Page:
Leadership: When Firefighters Start Fires

If you?ve studied the basics of leadership, you know that we have what is referred to as expert power. Those in the community who do not have the expertise that we have look to us as leaders in dealing with fire.


Related on TV -- Wednesday, Nov. 20 on CBS' 60 Minutes II: Firefighters Setting Fires: 10PM ET/PT

In my last column we talked about some ethical issues that included a firefighter having been charged with starting the Rodeo fire this past summer, the biggest fire in Arizona's history. Since then, firefighters have faced similar charges in at least two other areas of our country.

Without assuming that any of these people are guilty, I think we can all agree that there have been numerous instances when firefighters have been guilty of arson crimes. Why is that? Have you ever pondered the irony involved when a firefighter--someone who is supposed to protect the public from the potential ravages of fire--causes a fire to occur, thereby jeopardizing the very people he or she is sworn to protect?

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One of the reasons why it bothers me so much is that I have always felt that the general public underestimates the potential danger of fire. Unlike firefighters, who clearly see the damage that fire can do, the people in our communities seem to think they are immune from that danger.

Do any of the following situations sound familiar to you? You respond to an apartment complex where someone has a lit barbecue grill on a balcony that was left unattended while the "chef" went inside to get another beer. Or you respond to a smoke-charged mobile home only to find that the battery from the one smoke detector was removed to be used elsewhere, or to stop nuisance activations due to cooking. How about this classic: your company shows up at a garage fire where a handyman had been using gasoline to clean up his tools or paintbrushes too close to a water heater or other ignition source. The first things firefighters usually hear are, "I didn't think?" or "I didn't know?"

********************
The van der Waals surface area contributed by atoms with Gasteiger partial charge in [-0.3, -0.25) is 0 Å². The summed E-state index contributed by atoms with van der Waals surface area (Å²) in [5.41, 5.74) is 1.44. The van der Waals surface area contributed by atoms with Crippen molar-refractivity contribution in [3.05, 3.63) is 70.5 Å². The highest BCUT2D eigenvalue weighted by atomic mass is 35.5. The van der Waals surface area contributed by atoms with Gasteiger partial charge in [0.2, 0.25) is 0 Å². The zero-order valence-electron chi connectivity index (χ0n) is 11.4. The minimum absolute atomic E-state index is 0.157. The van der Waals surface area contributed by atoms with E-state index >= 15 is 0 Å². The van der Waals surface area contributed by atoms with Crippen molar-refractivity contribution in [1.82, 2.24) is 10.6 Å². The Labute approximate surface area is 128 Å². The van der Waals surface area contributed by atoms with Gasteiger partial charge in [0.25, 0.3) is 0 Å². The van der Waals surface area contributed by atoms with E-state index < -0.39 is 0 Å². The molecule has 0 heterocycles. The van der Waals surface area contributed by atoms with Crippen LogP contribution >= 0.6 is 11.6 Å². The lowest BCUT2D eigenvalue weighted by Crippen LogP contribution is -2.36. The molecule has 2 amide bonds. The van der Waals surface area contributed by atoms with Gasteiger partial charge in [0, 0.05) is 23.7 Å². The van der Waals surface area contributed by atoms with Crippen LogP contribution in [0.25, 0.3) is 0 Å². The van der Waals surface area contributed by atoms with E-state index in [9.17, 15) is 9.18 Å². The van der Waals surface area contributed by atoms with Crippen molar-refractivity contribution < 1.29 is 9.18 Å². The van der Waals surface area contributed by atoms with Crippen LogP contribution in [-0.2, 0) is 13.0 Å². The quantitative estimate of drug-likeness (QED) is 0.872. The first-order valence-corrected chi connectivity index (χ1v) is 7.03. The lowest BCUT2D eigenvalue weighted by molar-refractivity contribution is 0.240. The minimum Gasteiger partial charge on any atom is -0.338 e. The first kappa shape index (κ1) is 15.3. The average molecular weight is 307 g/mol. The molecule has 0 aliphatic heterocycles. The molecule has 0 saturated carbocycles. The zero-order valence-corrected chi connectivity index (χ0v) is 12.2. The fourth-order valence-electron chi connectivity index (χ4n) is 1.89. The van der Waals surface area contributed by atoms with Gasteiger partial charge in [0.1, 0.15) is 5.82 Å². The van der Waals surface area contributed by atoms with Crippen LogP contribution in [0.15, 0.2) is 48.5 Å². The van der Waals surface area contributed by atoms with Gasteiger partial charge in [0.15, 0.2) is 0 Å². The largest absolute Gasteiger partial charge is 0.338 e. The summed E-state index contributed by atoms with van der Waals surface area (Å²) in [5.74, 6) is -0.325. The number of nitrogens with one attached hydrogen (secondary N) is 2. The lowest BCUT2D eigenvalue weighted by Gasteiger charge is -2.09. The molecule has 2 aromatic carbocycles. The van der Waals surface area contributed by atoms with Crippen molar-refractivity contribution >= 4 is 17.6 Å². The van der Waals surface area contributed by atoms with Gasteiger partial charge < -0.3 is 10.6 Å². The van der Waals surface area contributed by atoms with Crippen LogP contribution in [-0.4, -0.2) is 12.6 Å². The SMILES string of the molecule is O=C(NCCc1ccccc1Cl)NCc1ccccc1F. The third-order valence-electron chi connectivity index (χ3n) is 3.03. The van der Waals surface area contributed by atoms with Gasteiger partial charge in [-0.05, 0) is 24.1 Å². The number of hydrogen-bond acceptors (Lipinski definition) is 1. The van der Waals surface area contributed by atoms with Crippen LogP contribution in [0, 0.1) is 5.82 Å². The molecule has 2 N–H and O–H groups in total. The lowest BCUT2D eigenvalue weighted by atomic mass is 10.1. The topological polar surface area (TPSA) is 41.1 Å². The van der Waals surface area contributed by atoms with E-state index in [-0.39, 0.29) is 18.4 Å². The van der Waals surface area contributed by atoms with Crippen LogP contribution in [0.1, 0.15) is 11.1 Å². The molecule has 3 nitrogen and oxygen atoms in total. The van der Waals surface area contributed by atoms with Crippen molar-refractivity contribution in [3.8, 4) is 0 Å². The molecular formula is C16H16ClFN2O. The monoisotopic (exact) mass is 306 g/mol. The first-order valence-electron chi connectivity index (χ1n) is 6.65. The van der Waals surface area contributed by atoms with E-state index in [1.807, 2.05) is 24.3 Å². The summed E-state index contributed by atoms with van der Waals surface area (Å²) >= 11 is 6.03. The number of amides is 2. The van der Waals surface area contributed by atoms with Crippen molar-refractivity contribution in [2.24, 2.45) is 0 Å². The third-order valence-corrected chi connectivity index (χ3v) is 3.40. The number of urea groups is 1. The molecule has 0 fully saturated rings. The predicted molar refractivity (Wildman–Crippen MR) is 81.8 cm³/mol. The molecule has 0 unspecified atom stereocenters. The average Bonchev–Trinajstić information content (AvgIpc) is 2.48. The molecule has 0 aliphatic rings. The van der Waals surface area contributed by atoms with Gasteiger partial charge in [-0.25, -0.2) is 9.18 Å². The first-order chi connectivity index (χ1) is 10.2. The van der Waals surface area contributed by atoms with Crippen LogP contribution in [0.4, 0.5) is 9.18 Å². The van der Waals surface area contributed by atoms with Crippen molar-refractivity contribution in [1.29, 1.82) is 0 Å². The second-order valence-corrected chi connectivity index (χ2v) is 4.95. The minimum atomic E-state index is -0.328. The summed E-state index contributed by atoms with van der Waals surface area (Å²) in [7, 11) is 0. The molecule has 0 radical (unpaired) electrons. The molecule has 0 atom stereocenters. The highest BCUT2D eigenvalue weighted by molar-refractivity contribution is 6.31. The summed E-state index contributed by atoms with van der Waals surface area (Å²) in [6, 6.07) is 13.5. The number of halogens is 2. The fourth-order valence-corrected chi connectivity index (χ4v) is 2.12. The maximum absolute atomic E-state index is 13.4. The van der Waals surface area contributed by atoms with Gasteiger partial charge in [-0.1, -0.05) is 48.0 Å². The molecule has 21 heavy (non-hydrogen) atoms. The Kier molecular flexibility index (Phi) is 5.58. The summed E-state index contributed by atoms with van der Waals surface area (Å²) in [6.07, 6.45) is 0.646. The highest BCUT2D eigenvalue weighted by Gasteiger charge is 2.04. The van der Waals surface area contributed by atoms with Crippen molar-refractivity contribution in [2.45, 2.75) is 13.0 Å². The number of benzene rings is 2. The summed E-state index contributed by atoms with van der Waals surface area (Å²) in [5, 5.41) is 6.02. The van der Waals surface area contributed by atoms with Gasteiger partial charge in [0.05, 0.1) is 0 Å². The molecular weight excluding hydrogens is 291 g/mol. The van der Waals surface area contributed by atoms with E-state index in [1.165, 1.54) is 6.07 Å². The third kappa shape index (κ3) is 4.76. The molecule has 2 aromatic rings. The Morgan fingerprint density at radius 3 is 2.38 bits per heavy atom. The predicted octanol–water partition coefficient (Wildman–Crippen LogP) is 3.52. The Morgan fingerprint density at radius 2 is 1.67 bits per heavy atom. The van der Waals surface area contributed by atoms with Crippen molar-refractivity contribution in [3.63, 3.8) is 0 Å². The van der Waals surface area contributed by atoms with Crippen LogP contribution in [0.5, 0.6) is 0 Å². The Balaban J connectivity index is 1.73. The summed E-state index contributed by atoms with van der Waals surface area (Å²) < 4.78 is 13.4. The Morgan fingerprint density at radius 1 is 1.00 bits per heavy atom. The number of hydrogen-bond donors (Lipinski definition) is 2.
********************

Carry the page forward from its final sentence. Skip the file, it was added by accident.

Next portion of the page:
Well, we DO know, don't we? We are all too familiar with what fire can do. We've all stood in the stinking burned out shell of what used to be the living room of a nice home. We've all shaken our heads at the senselessness of a tragedy that could have been avoided by the application of a little knowledge, a little common sense. And that's what makes it so damaging when firefighters commit arson.

This column is entitled "Leadership," and if you're wondering what I've said thus far has to do with leadership, allow me to explain. All firefighters are leaders. If you've studied the basics of leadership, you know that we have what is referred to as expert power. Those in the community who do not have the expertise that we have look to us as leaders in dealing with fire. We also have a great measure of trust. The people in the community trust us to protect them from fire. They trust us because of our position, our training and equipment, our knowledge and skill, and our reputation for being trustworthy.

Therefore, when one of our own commits arson, that trust is violated. That expert power is abused. Our leadership is jeopardized and that all amounts to a betrayal. Just as all law enforcement officers were damaged by the Rodney King scandal, so all firefighters are damaged every time a firefighter commits arson.

I wish I knew how to stop it. At the very least, I believe the entire fire service community ought to express its collective outrage when firefighters start fires. That's the best way I can think of to let our communities know that we see our leadership as critically important, that we take it very seriously, and that the hard-earned trust of those we protect is sacred.